thirty years ago kids knew what was needed on a job interview. today stupid 101 is a required course

May 28 2012 at 7:00 AM Report abuse rate up rate down Reply

Cell Phones texting and face Book is the most important thing work comes second to this new generation

May 28 2012 at 6:01 AM Report abuse rate up rate down Reply

No surprise at all.

May 28 2012 at 1:12 AM Report abuse rate up rate down Reply

This does not surprise me at all,. They are ALL part of the Clueless Generation,. I wouldn't hire any of them. Give me an older person with experience, stability, a good work ethic and that will do it every time. Hiring a young person always proves to be a fatal error in judgement.

May 28 2012 at 12:05 AM Report abuse +1 rate up rate down Reply

I have been involved with hiring for 40 years. The kids of today are as bright and motivated as those of any other time, and in many ways better.
I started paying attention to this when we were told of the horrors to be expected when GenX came on the scene. They were great, and so are these new kids 20 years later.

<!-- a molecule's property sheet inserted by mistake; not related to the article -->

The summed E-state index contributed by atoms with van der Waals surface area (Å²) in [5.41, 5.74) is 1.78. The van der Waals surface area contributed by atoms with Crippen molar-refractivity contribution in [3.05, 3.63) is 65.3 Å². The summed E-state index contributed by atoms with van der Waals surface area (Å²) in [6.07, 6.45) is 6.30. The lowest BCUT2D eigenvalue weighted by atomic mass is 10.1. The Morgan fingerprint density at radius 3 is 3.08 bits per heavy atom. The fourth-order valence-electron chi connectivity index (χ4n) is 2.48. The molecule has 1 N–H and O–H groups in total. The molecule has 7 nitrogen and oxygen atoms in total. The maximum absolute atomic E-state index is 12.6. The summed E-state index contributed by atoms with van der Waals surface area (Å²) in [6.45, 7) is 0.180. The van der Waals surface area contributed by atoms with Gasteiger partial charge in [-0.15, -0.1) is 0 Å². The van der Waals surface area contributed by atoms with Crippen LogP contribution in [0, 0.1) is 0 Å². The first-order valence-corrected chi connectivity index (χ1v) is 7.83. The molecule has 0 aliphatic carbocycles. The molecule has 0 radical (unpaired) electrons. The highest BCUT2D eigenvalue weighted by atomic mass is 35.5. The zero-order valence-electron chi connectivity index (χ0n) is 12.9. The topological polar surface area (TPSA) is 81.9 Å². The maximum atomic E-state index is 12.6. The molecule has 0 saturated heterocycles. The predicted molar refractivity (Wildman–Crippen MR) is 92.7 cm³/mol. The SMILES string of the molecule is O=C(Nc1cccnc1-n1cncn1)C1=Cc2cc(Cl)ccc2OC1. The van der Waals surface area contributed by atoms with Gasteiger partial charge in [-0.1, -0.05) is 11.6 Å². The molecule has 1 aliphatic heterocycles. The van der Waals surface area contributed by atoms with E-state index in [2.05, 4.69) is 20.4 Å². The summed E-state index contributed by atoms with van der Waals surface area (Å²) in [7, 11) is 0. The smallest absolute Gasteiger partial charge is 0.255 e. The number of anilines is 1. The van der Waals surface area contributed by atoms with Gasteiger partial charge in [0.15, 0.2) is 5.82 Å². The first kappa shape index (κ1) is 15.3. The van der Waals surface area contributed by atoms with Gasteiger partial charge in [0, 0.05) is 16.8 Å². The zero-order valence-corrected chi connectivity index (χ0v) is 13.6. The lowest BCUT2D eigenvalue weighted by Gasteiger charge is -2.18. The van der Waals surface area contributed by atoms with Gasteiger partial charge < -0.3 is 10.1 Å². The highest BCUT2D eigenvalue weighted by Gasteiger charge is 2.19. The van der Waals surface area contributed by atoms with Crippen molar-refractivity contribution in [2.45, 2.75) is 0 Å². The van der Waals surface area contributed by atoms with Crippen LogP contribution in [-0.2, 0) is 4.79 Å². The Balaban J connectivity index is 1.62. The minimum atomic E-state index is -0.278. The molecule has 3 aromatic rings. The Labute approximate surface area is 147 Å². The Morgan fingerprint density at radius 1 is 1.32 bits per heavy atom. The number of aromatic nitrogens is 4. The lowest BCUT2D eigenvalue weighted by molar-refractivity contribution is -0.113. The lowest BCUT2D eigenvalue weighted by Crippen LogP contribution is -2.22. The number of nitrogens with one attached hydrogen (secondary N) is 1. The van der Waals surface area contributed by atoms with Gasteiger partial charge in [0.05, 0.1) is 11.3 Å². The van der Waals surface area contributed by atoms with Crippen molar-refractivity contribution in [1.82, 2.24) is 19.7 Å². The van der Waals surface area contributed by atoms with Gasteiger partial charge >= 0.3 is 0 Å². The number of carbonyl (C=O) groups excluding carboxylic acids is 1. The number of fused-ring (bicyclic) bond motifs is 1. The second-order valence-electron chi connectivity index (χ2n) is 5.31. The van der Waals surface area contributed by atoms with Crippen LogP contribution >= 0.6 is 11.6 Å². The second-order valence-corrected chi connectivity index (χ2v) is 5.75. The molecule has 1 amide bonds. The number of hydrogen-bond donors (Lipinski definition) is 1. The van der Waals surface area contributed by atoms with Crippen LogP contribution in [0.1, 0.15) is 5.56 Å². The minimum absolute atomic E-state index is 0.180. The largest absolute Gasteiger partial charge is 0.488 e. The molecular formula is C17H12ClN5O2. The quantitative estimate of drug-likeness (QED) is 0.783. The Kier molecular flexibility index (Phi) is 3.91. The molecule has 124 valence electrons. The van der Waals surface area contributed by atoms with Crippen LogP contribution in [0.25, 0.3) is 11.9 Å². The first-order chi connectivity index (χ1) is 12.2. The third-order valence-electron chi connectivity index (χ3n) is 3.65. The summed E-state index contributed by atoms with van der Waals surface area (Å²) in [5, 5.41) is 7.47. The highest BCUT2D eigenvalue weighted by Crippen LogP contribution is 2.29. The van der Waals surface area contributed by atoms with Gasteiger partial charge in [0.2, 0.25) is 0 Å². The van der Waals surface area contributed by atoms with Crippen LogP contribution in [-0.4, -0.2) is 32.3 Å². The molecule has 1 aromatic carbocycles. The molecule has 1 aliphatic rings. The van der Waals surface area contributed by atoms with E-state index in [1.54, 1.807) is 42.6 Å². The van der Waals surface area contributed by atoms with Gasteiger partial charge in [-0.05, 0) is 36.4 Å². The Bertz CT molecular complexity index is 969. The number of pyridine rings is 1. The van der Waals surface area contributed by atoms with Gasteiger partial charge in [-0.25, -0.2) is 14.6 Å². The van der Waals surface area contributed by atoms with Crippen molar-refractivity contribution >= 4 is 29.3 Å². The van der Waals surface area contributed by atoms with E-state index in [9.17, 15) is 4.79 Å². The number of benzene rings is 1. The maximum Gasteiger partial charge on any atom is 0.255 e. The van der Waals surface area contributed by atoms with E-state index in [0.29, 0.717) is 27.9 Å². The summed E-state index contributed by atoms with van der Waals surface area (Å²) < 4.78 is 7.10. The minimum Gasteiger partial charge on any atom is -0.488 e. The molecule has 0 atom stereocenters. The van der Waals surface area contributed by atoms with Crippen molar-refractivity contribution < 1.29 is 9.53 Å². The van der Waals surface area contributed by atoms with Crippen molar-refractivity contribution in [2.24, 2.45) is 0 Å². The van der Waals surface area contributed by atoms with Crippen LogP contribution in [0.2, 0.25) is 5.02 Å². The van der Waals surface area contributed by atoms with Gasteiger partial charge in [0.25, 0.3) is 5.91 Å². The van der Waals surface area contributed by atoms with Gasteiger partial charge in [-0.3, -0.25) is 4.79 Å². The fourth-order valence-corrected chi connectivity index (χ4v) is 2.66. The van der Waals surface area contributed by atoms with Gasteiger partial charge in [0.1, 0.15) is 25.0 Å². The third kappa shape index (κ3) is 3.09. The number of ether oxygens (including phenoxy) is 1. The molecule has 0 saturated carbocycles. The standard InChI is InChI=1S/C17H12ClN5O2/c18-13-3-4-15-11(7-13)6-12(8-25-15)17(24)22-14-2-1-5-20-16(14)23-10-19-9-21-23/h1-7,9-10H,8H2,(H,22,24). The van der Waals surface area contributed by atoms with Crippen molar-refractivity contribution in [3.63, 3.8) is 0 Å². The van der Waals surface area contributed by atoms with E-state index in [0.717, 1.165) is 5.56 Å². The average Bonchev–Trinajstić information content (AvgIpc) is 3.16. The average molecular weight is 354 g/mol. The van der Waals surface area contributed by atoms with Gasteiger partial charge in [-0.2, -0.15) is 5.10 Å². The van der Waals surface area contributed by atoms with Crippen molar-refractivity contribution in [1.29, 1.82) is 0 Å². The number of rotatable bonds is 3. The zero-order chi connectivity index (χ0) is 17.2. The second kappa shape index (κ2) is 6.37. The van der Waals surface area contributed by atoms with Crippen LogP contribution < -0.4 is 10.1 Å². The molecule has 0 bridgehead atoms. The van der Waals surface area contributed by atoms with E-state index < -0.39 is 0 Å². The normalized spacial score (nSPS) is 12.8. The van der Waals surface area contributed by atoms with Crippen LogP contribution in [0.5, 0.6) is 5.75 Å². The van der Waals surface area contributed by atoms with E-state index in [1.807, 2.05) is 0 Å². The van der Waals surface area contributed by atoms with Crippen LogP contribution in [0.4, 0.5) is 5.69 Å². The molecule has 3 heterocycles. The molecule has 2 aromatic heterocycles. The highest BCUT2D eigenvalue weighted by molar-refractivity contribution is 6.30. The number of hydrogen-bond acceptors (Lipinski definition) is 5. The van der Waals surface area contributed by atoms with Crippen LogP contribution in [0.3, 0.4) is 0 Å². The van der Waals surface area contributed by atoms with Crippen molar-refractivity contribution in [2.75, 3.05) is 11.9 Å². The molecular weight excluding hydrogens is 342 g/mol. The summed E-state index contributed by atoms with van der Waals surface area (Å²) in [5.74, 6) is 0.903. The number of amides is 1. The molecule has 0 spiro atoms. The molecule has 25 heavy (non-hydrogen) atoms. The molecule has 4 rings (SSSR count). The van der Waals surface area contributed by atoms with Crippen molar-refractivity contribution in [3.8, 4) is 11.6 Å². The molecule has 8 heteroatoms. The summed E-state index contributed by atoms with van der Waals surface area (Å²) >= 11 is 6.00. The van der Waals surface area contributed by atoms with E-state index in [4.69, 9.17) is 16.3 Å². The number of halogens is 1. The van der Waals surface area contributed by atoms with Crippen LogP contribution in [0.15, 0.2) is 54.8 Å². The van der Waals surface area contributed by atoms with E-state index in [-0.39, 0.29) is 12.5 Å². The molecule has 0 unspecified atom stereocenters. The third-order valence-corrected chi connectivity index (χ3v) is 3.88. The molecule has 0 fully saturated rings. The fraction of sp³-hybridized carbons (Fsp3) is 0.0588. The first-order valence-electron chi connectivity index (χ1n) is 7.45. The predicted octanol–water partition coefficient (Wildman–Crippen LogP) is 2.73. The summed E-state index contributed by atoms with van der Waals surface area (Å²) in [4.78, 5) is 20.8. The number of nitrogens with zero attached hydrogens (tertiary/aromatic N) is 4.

May 27 2012 at 11:30 PM Report abuse +1 rate up rate down Reply

It's kind of scary seeing how all young people are being lumped into the same category. I've run into a few situations where things became noticeably awkward once my young age was revealed. Honestly, I've been told that I work harder than most people my age, never been late to work and was promoted in the first three months of my current job, but the stigma scares me. I don't want to be lumped together like so many mention 'older workers', I don't want that to be what gets someone hired or not, a chance to prove oneself is far more valuable, more hiring companies should employ it.

May 27 2012 at 10:45 PM Report abuse +1 rate up rate down Reply
1 reply to valenightwolf's comment

The percentages DON'T LIE, Most of the recent college grads think they should be earning 100 grand a year and not have to work for it.

May 28 2012 at 12:06 AM Report abuse +1 rate up rate down Reply
1 reply to victorzeller's comment

Nowhere near "most." Simply a goodly portion.

May 28 2012 at 1:13 AM Report abuse rate up rate down

As an older person, I have noticed these trends as well with younger employees, however many companies are much quicker to hire the younger over the older.

May 27 2012 at 9:06 PM Report abuse +3 rate up rate down Reply
1 reply to dlewis6785's comment

How right you are. There IS age discrimination all over the country.